Tenma Handheld DC Power Supply - Review

Table of contents

RoadTest: Tenma Handheld DC Power Supply

Author: ralphjy

Creation date:

Evaluation Type: Power Supplies

Did you receive all parts the manufacturer stated would be included in the package?: True

What other parts do you consider comparable to this product?:

What were the biggest problems encountered?: The specification had multiple errors and the ripple at low voltage was out of tolerance.

Detailed Review:

The Tenma 72-2660 is a compact portable DC power supply.  It is apparently manufactured by a Chinese OEM and resold by quite a number of vendors including Tenma.  The design was introduced back in 2015 so the good news is that there is lots of user experience.

 

I have done much of my detailed review as a series of blogs, so this is a wrap up with some application testing and a summary of my overall impressions of the unit.

 

Here are the links to the blog posts:

Tenma Handheld DC Power Supply - Unboxing

Tenma Handheld DC Power Supply - Output Current Range

Tenma Handheld DC Power Supply - USB Output Functionality

Tenma Handheld DC Power Supply - Product Features

Tenma Handheld DC Power Supply - Performance Tests

 

USB Cable resistance testing

I was inspired by Doug's roadtest and I also must admit to being somewhat cavalier using USB cables to supply power to my various SBC and microcontroller boards although  I do run into occasional issues (more frequent now with current requirements of 2+ amps).  So I put together a little test jig so that I could attach USB to microUSB cables to the power supply output.  Then I went to my cable box and randomly selected 16 cables of various lengths (I probably have 40-50 micro USB cables in total with about half of them in use).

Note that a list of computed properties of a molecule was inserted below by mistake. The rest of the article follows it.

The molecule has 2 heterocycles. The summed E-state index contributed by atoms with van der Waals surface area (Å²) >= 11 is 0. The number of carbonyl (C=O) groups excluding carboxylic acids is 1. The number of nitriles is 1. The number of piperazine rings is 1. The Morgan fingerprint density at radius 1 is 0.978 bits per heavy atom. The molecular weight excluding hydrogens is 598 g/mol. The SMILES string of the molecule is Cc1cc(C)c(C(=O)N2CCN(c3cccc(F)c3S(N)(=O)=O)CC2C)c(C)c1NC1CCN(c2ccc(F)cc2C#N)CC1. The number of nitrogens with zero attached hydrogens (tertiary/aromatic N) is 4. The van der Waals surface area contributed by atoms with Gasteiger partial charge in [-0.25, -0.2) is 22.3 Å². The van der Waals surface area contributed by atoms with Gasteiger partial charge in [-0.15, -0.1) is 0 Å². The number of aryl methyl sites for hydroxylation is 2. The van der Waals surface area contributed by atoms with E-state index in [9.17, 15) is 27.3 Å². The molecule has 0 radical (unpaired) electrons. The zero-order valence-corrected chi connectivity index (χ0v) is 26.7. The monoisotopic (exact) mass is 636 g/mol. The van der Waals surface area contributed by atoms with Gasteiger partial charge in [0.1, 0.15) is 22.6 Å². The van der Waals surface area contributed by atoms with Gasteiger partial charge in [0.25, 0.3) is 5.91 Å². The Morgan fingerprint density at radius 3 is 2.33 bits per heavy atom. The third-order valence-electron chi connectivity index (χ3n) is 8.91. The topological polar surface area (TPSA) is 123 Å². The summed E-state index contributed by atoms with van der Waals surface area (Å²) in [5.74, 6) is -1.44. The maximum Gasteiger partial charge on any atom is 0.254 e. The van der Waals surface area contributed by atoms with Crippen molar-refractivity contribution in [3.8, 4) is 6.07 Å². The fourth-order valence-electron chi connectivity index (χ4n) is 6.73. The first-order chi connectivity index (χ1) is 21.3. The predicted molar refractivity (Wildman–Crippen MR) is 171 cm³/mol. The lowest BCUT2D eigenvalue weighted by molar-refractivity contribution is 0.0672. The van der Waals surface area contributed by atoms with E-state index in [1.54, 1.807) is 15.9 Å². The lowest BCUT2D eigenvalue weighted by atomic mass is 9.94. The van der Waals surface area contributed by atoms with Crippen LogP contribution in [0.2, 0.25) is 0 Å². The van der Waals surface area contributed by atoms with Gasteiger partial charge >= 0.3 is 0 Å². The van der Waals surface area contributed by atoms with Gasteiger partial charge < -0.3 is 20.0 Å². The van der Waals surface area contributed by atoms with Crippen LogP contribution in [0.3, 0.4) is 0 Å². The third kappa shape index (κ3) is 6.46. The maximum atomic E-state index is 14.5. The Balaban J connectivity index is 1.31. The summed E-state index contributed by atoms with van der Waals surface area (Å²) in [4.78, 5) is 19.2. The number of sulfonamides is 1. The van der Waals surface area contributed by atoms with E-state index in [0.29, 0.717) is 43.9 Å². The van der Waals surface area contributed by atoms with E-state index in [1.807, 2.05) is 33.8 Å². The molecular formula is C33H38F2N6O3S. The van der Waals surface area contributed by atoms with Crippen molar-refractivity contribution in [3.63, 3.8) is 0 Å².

Here is my setup testing a short cable

:

 

Here is my pile of cables with the bad ones marked with a red flag:

 

Of the 16 cables, two of them actually had open ground connections (I suspect this is a connector issue).  Of the rest, I found 2 that I marked as bad because of too much overall voltage drop.

Here is a plot of resistance per inch for the different lengths tested (measured at 1A):

Based on the data I would say a "good" cable would have less than 30 mOhms per inch resistance.  It is interesting that the longest cable has the lowest value.  It is using a larger wire size to mitigate the total resistance.  I wish vendors would just indicate the AWG of the wire in the cable.  Over a small sample there is no correlation with voltage drop vs length or O.D of the cable.  So, my mantra of shorter is better doesn't always apply.  I probably should start measuring the delivered voltage in my different setups.